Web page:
As much as I hate to do this I can’t help but shamelessly plug my recent post titled “The next big thing can be just as simple as the last one” (http://codercofounder.wordp…. It was exactly a week ago that I posted that.So anyways, the point I tried to make in that post and what I will summarize briefly here is that mainline arch of progress, which is characterized by ever-increasing complexity of new inventions and ideas, also, as a side effect, creates new spaces for simple and profound ideas to emerge at the hands of regular folks, not geniuses or Nobel prize winners. Furthermore, as progress seems to accelerate these secondary spaces are popping up more often, which also means that there are plenty low hanging fruits to go around. By low-hanging fruits I mean the ideas which cause you to slap your forehead and go: “why didn’t I think of that?”

  49. Ericson

    The web is engineered serendipity.

  50. stevenberlinjohnson

    Thanks everyone — and Fred — for the great comments and kind words. I spent a few minutes just now reading through everything. Hope to see some of you on the book tour, starting October 5th.

  51. Muneeb Ali

    There is a famous talk by Richard Hamming (given in 1986 at Bellcore) about creativity and doing groundbreaking work. His context was big science, but it equally applies to other areas as well. The two ideas presented by Steven are similar, only Hamming was putting them in different words:1) โ€œEverybody who has studied creativity is driven finally to saying, โ€œcreativity comes out of your subconscious.” Somehow, suddenly, there it is. It just appears. Well, we know very little about the subconscious; but one thing you are pretty well aware of is that your dreams also come out of your subconscious. And you’re aware your dreams are, to a fair extent, a reworking of the experiences of the day. If you are deeply immersed and committed to a topic, day after day after day, your subconscious has nothing to do but work on your problem. And so you wake up one morning, or on some afternoon, and there’s the answer.โ€ – Richard Hamming. This is what Steven calls the “slow hunch”, I think.2) In the later part Steven talks about being connected and how the information overload, instead of being harmful, is often useful. Hamming talked about this in terms of researchers who worked with their office doors closed and the ones who worked with their doors open. In the short run, it might seem that people with closed doors were doing more work per day, but in the long run they missed the important problems in their field and most groundbreaking works actually came from people who were open to talking to others.3) Steven doesn’t talk about luck that much (at least not in the 4 minute talk). Luck is important to discuss because a significant percentage of people do think that big ideas come by luck. Hamming’s way of dealing with luck is that “luck favors the prepared mind” i.e., sure there can be some luck involved with all big ideas e.g., we can say that Sergey and Larry got lucky and had the right idea at the right time, but if they weren’t prepared i.e., not already working day in and day out on the problem, their “slow hunch” would have never evolved into what we today call Google.I thought it’s interesting that accomplished researchers back in the 80s were coming to almost the same conclusions that more contemporary folks are talking about today.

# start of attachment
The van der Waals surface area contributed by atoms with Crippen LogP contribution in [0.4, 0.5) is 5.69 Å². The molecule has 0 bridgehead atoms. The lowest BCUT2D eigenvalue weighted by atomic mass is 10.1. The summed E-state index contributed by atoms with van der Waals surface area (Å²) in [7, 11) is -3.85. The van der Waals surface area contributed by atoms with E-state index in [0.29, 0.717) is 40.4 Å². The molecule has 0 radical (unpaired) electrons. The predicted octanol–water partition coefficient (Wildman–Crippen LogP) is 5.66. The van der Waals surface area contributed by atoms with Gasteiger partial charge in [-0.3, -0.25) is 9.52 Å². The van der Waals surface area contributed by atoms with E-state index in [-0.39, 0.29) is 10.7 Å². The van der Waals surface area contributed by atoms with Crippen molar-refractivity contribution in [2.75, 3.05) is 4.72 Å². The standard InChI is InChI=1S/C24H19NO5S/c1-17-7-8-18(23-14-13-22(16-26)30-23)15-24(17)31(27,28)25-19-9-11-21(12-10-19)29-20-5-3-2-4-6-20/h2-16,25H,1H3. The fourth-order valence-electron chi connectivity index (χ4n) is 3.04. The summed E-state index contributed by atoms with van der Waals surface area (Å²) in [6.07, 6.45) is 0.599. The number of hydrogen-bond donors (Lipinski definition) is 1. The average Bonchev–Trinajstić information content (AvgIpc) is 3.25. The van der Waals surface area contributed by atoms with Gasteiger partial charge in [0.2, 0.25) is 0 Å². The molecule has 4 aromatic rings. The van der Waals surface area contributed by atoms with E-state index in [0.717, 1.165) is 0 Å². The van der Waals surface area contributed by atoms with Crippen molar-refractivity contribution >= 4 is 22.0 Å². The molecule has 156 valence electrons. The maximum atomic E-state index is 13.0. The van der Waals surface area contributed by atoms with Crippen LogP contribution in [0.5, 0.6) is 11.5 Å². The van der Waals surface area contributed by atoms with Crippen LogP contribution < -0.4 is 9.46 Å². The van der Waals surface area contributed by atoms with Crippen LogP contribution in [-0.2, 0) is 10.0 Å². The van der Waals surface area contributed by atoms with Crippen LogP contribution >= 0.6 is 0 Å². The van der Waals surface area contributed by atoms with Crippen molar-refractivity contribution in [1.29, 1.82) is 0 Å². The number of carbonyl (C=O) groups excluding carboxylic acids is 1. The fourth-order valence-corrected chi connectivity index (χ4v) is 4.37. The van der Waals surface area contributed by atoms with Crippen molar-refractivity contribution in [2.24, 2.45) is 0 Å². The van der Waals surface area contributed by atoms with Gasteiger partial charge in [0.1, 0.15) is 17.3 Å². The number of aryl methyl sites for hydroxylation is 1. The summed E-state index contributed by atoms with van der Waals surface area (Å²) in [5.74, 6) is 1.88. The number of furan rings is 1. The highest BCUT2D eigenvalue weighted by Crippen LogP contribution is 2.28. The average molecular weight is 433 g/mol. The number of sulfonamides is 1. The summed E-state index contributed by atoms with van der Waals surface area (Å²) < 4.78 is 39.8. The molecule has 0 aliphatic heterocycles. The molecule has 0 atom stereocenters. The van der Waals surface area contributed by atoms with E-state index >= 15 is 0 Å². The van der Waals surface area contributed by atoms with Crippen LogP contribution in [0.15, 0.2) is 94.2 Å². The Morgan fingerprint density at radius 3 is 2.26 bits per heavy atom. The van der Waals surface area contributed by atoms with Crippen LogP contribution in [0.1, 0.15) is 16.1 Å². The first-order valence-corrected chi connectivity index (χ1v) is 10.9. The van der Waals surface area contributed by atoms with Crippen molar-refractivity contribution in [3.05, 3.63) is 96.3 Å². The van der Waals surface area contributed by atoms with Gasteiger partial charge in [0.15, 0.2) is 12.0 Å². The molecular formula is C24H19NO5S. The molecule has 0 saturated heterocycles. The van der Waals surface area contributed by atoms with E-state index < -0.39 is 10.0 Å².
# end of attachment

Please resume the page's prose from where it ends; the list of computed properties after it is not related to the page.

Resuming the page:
52. Michael Diamant


  53. Jeff Vincent

    The Steven Johnson TED Talk was awesome. One of the best I’ve seen, I think. I also found myself nodding during his story of innovation happening around the lab table on Friday afternoons, drinking (homemade?) brew and discussing mistakes and errors. I’ve found those types of meetings to be the best source of new ideas – Fred, thank you for the post! I look forward to reading Steven’s book.

  54. Linda Wood

    I guess this is why we have a need to find our ‘tribe’, the people who are interested in and doing the same things as us. The connection enables us to progress together.And from someone who tried to ‘go it alone’ for too long, this is the sound of a penny dropping.Cheers, Linda Woodwww.lindawood.com.au

  55. Connor Murphy

    Hi Fred,You should check the recent Creativity World Forum talk on ‘Good Ideas’ by John Cleese of Monty Python. In this short talk he outlines the concept of needing ‘space’ – both in terms of time and location – in order to fuel the creative/idea process. Inspirational stuff and a brilliant speaker.http://www.youtube.com/watc…Connor

  56. Doug

    I like that image of incubation because it is accurate. It’s doesn’t look like a hive of frenetic, creative, activity. I don’t know who first combined the words startup and incubator (Idealab?), and why it’s stuck, but it really doesn’t work unless the sponsor can bear to see no progress and no apparent activity for long periods of time. He transitions a bit quickly into the need for ideas to collide. Having anything collide under that hen doesn’t seem advisable.

  57. Fernando Gutierrez

    Yeah, they are great. This animation is about what motivates people to work (it’s not only money) and it’s really cool:http://www.youtube.com/watc

  58. Tereza

    Yeah I really like that one. In fact it’s the one I thought was going to play above.It’s really worthwhile, if anyone here hasn’t seen it.

  59. Donna Brewington White

    Ditto! (worthwhile) (That’ll teach me. I bypassed the one Fred shared thinking it was the one Fernando recommended a few weeks back.)